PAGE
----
|Most of the block turns a back to the sidewalk|
|The southside path along Pringle Creek|
at Commercial was closed to public.
A gate operates for residents now.
|The corner lawn is enclosed by a cinderblock wall now|
|During approvals, the corner was shown open, without a wall|
While it is appropriate for interior spaces to be private, the exterior spaces that meet the public-facing sidewalk, path, and street system, spaces partially subsidized by the City with incentives, should instead represent littoral mixing zones where the public and private transition and interact. The walls and gates eliminate mixing zones and create inert dead-zones. Aesthetically, the parking garage and cinder block wall are ugly and dull.
Indeed, the terms of the initial approvals in January 2012 addressed conformity with the South Waterfront Mixed Use Zone Design Guidelines on exactly these matters, and while the final project's details may meet the technical requirements of them, as they work together in a pattern they violate the spirit and intent of the guidelines.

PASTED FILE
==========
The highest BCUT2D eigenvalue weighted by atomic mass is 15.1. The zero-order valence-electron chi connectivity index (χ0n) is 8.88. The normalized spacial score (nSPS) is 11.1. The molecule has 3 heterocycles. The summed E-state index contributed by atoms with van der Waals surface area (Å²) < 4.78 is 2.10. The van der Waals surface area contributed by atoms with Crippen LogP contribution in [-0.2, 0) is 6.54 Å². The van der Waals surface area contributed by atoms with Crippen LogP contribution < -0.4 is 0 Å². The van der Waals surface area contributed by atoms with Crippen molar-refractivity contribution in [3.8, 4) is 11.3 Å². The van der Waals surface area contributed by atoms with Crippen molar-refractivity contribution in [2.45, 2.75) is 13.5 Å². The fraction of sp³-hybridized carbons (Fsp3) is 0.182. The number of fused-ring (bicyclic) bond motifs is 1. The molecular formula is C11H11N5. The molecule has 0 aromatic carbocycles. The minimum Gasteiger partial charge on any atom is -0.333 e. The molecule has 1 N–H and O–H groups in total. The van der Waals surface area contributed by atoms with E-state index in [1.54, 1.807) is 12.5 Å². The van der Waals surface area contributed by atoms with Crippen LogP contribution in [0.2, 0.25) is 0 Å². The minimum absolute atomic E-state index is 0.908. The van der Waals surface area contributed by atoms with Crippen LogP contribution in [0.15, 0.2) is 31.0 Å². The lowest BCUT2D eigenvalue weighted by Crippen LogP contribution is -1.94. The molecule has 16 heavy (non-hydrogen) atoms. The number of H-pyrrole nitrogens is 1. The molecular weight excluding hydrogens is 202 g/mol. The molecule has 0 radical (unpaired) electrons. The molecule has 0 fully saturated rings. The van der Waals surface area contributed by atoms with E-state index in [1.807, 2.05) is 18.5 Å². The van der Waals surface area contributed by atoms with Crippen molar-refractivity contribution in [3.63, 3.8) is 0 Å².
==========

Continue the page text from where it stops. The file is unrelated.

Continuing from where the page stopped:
|Fencing only supposed to be 48" tall|
|Public gathering places at building corners|
As additional mixed-use projects arise in Salem, we need to make sure that we engage the sidewalk level and create spaces that are attractive for walking. Foot traffic is business!
When I say "greet the sidewalk," here's what I mean. The contrasting materials, the human-scaled arcade, the public space that connects with the sidewalk - all this together creates transparency and interaction between the public and private space.
|Greeting the sidewalk:|
Plaza detail on the forthcoming "Field Office" in NW Portland
via Hacker Architects
The decisions at Pringle Square are almost certainly driven by the developer, not designer, it's also important to consider.
More positively, the bike parking is fully covered! And I think there might be more installed actually than the original plan indicated. So that seems like a real good thing.